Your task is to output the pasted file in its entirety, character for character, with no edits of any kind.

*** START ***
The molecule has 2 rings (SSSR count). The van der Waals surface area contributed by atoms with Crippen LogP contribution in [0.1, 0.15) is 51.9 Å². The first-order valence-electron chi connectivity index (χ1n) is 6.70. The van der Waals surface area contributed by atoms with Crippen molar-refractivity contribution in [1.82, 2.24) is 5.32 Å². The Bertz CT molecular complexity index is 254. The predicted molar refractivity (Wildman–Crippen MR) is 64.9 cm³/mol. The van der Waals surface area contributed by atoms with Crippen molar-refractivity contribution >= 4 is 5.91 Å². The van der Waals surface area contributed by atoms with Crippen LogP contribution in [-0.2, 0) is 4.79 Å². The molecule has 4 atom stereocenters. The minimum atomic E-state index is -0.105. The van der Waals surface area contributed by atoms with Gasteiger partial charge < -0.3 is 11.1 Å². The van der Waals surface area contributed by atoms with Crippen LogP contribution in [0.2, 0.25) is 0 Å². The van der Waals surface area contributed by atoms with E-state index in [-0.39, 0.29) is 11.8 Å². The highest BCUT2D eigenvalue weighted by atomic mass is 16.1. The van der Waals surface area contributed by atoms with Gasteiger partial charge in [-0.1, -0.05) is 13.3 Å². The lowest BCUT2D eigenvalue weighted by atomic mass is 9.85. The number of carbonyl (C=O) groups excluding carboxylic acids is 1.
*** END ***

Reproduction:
The molecule has 2 rings (SSSR count). The van der Waals surface area contributed by atoms with Crippen LogP contribution in [0.1, 0.15) is 51.9 Å². The first-order valence-electron chi connectivity index (χ1n) is 6.70. The van der Waals surface area contributed by atoms with Crippen molar-refractivity contribution in [1.82, 2.24) is 5.32 Å². The Bertz CT molecular complexity index is 254. The predicted molar refractivity (Wildman–Crippen MR) is 64.9 cm³/mol. The van der Waals surface area contributed by atoms with Crippen molar-refractivity contribution >= 4 is 5.91 Å². The van der Waals surface area contributed by atoms with Crippen LogP contribution in [-0.2, 0) is 4.79 Å². The molecule has 4 atom stereocenters. The minimum atomic E-state index is -0.105. The van der Waals surface area contributed by atoms with Gasteiger partial charge < -0.3 is 11.1 Å². The van der Waals surface area contributed by atoms with Crippen LogP contribution in [0.2, 0.25) is 0 Å². The van der Waals surface area contributed by atoms with E-state index in [-0.39, 0.29) is 11.8 Å². The highest BCUT2D eigenvalue weighted by atomic mass is 16.1. The van der Waals surface area contributed by atoms with Gasteiger partial charge in [-0.1, -0.05) is 13.3 Å². The lowest BCUT2D eigenvalue weighted by atomic mass is 9.85. The number of carbonyl (C=O) groups excluding carboxylic acids is 1.